All You Need Is A Second Pie Pan For Perfect Crumb Crusts

Whether filled with fruit or nuts, whether sporting pudding or curd, whether topped with meringue or whipped cream, a well-made pie is absolutely delicious. A true VIP in the world of desserts, pie ranks up there with other classics such as cakes, cookies, and ice cream as a treat that those of us with a sweet tooth would happily indulge in at basically any time of day. And, we might argue, homemade pies can truly delight the palate, as they can be made with our very favorite ingredients and all our loving attention.

Still, not everyone is up to the task of making homemade pie, and home bakers' difficulties with the sweet treat often boil down to one factor — that pesky crust. While a perfectly made pie crust is delicate, flaky, and crispy, this essential, anchoring part of the beloved pastry all too often turns out tough, doughy and underbaked, burnt and overbaked, or some less-than-appetizing combination thereof.

Thank goodness, then, for cookie crumb crusts. A simpler option that almost never fails even inexperienced bakers, crumb crusts typically consist of cookie crumbs, melted butter, and maybe a little sugar, and that's it. Taking no time at all to prepare and almost impossible to mess up, they're a great option for many types of pies — but can still be prone to uneven thickness, due to how they're typically made.

A flat, even cookie crumb crust can be yours with this tip

What do we love about cookie crumb crusts? How quick and simple they are to prepare. What can be frustrating about them? How they tend to vary in thickness along the bottom and sides of the pie pan, leading to a crust-to-filling ratio that can be less than ideal.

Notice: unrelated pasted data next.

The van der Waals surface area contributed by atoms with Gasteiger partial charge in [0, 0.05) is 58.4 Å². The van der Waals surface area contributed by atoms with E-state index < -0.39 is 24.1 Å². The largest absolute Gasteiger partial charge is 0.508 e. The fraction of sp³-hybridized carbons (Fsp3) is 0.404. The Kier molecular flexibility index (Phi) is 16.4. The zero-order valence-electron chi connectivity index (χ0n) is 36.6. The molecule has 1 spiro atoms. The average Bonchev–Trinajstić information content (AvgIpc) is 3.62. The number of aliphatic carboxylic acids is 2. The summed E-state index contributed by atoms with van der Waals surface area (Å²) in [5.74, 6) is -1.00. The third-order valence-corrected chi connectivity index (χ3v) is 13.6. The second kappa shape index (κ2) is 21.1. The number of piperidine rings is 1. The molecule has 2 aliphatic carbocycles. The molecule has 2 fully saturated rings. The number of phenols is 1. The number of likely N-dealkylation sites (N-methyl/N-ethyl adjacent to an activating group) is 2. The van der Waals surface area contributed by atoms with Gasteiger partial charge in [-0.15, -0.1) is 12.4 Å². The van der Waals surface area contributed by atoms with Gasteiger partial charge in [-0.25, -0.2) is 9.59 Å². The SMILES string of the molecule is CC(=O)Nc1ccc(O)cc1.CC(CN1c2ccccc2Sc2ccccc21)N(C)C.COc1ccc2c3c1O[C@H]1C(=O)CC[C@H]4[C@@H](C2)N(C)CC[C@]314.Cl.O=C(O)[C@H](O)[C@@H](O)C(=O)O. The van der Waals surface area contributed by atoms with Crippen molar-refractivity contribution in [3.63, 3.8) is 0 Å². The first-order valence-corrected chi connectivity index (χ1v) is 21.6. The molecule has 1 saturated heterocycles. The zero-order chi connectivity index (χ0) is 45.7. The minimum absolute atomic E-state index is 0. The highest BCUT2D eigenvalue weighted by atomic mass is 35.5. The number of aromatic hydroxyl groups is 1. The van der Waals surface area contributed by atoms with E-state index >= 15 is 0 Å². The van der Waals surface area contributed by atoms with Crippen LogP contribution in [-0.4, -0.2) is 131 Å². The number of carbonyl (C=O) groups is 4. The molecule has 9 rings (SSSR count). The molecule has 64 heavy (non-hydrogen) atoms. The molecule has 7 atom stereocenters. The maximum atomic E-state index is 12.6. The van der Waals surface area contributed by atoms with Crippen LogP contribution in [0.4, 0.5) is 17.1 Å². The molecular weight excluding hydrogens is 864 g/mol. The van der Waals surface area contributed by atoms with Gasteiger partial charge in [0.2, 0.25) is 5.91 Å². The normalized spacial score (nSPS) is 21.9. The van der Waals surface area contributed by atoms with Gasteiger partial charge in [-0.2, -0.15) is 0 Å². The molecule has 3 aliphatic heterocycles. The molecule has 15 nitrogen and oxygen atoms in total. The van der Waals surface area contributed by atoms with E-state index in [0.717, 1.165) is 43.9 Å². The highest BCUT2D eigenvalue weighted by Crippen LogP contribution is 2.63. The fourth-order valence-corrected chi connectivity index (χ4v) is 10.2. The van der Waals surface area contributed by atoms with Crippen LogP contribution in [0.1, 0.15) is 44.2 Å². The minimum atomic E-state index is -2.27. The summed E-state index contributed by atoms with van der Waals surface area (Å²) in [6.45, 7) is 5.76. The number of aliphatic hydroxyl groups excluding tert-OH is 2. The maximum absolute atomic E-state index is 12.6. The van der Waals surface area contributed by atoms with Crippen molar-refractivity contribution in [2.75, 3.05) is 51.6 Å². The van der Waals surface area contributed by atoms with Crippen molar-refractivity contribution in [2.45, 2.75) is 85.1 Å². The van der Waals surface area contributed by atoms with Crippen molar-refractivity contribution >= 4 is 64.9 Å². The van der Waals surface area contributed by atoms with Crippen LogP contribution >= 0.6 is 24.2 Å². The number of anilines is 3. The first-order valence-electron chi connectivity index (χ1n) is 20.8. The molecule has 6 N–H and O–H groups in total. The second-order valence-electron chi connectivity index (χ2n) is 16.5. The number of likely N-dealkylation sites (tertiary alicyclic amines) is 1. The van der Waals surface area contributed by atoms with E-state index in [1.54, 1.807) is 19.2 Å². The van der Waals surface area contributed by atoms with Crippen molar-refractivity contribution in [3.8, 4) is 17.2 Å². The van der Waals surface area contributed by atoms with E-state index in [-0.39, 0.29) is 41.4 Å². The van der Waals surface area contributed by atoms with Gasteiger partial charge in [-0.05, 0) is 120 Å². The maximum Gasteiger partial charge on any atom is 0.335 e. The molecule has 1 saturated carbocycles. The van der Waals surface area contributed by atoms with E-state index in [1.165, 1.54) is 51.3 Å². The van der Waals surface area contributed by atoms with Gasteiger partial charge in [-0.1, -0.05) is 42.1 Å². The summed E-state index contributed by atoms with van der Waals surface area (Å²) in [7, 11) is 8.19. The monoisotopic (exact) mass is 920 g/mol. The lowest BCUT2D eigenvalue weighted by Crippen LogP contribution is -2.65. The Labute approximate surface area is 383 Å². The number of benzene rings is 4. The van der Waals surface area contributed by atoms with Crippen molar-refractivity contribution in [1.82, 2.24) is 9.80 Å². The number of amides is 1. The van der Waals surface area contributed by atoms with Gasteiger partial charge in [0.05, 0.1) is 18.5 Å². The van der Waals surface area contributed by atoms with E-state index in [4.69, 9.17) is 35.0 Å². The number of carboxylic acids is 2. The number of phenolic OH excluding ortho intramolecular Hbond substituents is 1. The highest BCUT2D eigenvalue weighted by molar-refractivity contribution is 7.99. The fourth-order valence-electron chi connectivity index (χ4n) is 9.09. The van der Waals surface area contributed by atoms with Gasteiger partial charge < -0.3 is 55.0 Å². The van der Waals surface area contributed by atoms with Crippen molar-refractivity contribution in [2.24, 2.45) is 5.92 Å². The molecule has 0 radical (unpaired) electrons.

This issue is due to how crumb crusts are usually made. Typically, you'll mix together graham cracker crumbs, melted butter, and sugar in a bowl, then dump the sandy mixture into the awaiting pie plate and use your hands to pat the crumbs flat into the bottom of the plate and up its sides. Sure, some recipes will call for techniques such as using a measuring cup to pat the mixture into place, but that's about as technical as these crusts get.

If you love the taste and texture of crumb crusts but prefer a more even result, then reach for a second pie plate the next time you bake. Once you've loosely patted the crumbs into place with your hands, stack a slightly smaller pie plate on top — disposable aluminum ones work great for this — and press down on that with your hands. The evenly distributed pressure will ensure that the crumbs press into place, creating a more uniform layer that's sure to delight in a banana cream pie, key lime pie, or cheesecake.